Coronavirus price gouging has come for the Nintendo Switch

These monsters know no bounds.

Future Publishing/Future/Getty Images

Amazon has cracked down on sellers price-gouging medical supplies as a response to the coronavirus epidemic, but will it do anything about less essential goods? Demand for at-home entertainment has naturally risen with social distancing in effect, providing parasites the opportunity to profit off of goods less clearly attached to the pandemic.

Nintendo Switch prices have soared to more than $475 from third-party sellers on Amazon. Thinknum reports that there are at least 87 vendors selling Switches for more than the $299 retail price, with the highest markups reaching up to 62 percent.

The status of Switches — While scarcity is by no means as bad as hand sanitizer or face masks, the console is sold out from retailers like Target, Best Buy, and Amazon. Nintendo announced in February that manufacturing issues caused by coronavirus would delay Switch shipments to Japan. As predicted, shortages appear to be hitting other countries as well.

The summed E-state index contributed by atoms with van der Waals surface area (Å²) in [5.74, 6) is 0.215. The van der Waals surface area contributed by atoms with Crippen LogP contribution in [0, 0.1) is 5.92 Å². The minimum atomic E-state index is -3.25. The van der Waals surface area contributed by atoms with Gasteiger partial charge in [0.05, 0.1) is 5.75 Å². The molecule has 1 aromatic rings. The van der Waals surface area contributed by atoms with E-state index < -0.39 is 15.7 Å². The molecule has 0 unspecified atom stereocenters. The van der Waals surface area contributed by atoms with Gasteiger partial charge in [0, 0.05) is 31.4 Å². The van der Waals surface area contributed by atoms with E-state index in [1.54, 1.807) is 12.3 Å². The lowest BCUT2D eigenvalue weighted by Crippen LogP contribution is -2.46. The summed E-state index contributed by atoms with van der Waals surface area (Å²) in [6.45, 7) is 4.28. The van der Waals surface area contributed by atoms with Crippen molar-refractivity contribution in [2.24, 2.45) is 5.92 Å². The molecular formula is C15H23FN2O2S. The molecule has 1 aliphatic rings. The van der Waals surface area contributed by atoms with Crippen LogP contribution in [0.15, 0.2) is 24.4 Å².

So what will Amazon do? — Unclear. For now, Switch price gouging is going on unimpeded. Amazon is either unable to keep up with all instances of price gouging or isn't cracking down on instances like these. While selling video game consoles for a steep upcharge doesn't deserve the same outrage is essential medical supplies, it's still fucked up. The Switch could still be obtained on Amazon for retail as recently as March 13.

Switch has had service outages, too — Switch Online went down on March 17, likely because of increased traffic. In the week prior, outages also hit Xbox Live and Discord; only the latter confirmed it was because of a 20 percent increase in traffic.

In a time where gaming can provide sweet sweet relief, there's no shortage of ways for us to be disappointed.